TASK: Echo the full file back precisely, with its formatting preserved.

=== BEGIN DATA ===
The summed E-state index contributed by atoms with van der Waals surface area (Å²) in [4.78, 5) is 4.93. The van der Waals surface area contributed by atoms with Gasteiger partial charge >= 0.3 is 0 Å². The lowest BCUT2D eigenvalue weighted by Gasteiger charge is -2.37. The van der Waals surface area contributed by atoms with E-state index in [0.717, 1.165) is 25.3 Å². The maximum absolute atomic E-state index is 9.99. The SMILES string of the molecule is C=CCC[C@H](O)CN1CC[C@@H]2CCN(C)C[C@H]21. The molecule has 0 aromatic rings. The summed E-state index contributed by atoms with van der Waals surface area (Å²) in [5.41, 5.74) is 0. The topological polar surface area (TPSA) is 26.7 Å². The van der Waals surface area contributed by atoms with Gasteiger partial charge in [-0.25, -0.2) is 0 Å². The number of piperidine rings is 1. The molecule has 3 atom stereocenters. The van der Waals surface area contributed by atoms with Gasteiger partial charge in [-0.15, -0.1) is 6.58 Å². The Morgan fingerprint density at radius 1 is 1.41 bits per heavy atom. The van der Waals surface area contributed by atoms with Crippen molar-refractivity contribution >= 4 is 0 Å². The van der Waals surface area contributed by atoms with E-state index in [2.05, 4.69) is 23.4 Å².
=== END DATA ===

The summed E-state index contributed by atoms with van der Waals surface area (Å²) in [4.78, 5) is 4.93. The van der Waals surface area contributed by atoms with Gasteiger partial charge >= 0.3 is 0 Å². The lowest BCUT2D eigenvalue weighted by Gasteiger charge is -2.37. The van der Waals surface area contributed by atoms with E-state index in [0.717, 1.165) is 25.3 Å². The maximum absolute atomic E-state index is 9.99. The SMILES string of the molecule is C=CCC[C@H](O)CN1CC[C@@H]2CCN(C)C[C@H]21. The molecule has 0 aromatic rings. The summed E-state index contributed by atoms with van der Waals surface area (Å²) in [5.41, 5.74) is 0. The topological polar surface area (TPSA) is 26.7 Å². The van der Waals surface area contributed by atoms with Gasteiger partial charge in [-0.25, -0.2) is 0 Å². The number of piperidine rings is 1. The molecule has 3 atom stereocenters. The van der Waals surface area contributed by atoms with Gasteiger partial charge in [-0.15, -0.1) is 6.58 Å². The Morgan fingerprint density at radius 1 is 1.41 bits per heavy atom. The van der Waals surface area contributed by atoms with Crippen molar-refractivity contribution >= 4 is 0 Å². The van der Waals surface area contributed by atoms with E-state index in [2.05, 4.69) is 23.4 Å².